In Mrs. Nicholas’ third grade classroom we were looking closer at the lyrics to a poem and song that I had just sung with them about Harriet Tubman. The poem was by Eloise Greenfield, and the song was by Walter Robinson. I weave these works together, as they provide factual and emotional perspective about Tubman, and the lives of slaves at that time. Also, as both pieces are written in the Ballad style, they provide a model of telling a story using this writing genre.
The students loved the poem, and on first hearing were able to answer questions about specific information found in the lyrics. The students could sing along on the son’s chorus and, again, were able to identify facts found in the songs lyrics. We identified how the writers used metaphor, and descriptive language that captured emotion and danger.
We looked at the poem first, and talked about the poor grammar Eloise Greenfield deliberately used. The students soon correctly identified the “speaker” of the poem as another slave telling us about Tubman. Slaves did not go to school and did not generally have education in reading or writing, so their grammar was often poor. From that we explored the question as to why the slave owners did not want their captives to read or write? The discussion turned to the advantages of being literate, to learn and share new ideas, and to express thoughts clearly and creatively.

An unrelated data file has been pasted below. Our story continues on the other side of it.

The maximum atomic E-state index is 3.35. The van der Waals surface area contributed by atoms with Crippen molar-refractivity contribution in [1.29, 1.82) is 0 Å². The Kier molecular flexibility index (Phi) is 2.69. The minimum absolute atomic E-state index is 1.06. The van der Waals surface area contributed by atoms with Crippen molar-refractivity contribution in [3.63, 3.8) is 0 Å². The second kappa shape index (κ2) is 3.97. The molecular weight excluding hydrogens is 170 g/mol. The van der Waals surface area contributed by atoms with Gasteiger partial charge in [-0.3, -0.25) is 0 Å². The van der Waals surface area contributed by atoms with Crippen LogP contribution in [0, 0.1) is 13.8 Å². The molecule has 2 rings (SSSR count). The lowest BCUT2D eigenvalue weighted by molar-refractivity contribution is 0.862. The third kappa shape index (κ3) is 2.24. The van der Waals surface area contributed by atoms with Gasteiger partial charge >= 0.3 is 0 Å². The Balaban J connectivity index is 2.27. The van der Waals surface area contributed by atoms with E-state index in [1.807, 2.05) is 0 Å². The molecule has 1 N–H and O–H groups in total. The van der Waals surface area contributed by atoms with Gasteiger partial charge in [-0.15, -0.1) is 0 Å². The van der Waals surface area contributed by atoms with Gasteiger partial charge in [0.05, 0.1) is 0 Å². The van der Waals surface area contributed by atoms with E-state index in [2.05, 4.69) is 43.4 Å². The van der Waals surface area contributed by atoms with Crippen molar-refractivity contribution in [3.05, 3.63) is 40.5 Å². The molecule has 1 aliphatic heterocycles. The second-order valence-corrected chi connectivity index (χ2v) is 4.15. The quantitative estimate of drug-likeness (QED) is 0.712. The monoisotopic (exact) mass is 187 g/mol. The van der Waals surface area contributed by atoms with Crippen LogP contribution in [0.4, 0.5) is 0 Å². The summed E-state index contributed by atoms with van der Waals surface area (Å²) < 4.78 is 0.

Next week we will be writing our own Ballads using writing techniques such as sense imagery, simile and metaphor, descriptive language. Further along in this residency students will write ballads about themselves.
I am one of four Troubadour Teaching Artists presenting workshops at the Charles Taylor School in Dorchester, MA. In a five workshop series, Poet Elizabeth McKim is writing poetry with the fourth grade, and Ilene Miller is visiting fifth grade teaching skills in writing Personal Narrative. Claire Gervias will be visiting three Kindergarten classrooms for three workshops each, presenting early childhood literacy activities with Troubadours Little Wings program. I am visiting four, third grade classrooms for five lyric writing workshop sessions.